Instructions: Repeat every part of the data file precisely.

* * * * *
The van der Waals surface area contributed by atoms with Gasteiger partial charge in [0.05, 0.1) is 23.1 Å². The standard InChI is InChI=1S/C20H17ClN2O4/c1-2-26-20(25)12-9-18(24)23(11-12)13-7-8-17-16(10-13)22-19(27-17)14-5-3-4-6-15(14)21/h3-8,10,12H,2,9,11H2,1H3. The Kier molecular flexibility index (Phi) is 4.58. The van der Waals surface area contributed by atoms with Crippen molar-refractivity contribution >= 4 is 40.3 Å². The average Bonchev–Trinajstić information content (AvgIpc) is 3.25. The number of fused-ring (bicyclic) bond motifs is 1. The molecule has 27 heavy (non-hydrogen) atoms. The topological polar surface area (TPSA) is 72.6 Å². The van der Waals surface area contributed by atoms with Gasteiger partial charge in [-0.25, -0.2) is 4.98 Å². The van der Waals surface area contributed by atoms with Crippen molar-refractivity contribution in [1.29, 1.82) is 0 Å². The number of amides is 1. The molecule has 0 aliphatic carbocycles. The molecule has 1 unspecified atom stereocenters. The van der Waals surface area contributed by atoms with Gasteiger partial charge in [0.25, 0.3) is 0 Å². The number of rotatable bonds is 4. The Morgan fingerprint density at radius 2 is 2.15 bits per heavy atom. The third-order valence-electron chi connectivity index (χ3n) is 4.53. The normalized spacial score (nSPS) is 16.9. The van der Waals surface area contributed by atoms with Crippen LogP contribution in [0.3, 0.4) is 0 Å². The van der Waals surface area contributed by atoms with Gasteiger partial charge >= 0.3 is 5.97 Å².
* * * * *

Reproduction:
The van der Waals surface area contributed by atoms with Gasteiger partial charge in [0.05, 0.1) is 23.1 Å². The standard InChI is InChI=1S/C20H17ClN2O4/c1-2-26-20(25)12-9-18(24)23(11-12)13-7-8-17-16(10-13)22-19(27-17)14-5-3-4-6-15(14)21/h3-8,10,12H,2,9,11H2,1H3. The Kier molecular flexibility index (Phi) is 4.58. The van der Waals surface area contributed by atoms with Crippen molar-refractivity contribution >= 4 is 40.3 Å². The average Bonchev–Trinajstić information content (AvgIpc) is 3.25. The number of fused-ring (bicyclic) bond motifs is 1. The molecule has 27 heavy (non-hydrogen) atoms. The topological polar surface area (TPSA) is 72.6 Å². The van der Waals surface area contributed by atoms with Gasteiger partial charge in [-0.25, -0.2) is 4.98 Å². The van der Waals surface area contributed by atoms with Crippen molar-refractivity contribution in [1.29, 1.82) is 0 Å². The number of amides is 1. The molecule has 0 aliphatic carbocycles. The molecule has 1 unspecified atom stereocenters. The van der Waals surface area contributed by atoms with Gasteiger partial charge in [0.25, 0.3) is 0 Å². The number of rotatable bonds is 4. The Morgan fingerprint density at radius 2 is 2.15 bits per heavy atom. The third-order valence-electron chi connectivity index (χ3n) is 4.53. The normalized spacial score (nSPS) is 16.9. The van der Waals surface area contributed by atoms with Crippen LogP contribution in [0.3, 0.4) is 0 Å². The van der Waals surface area contributed by atoms with Gasteiger partial charge >= 0.3 is 5.97 Å².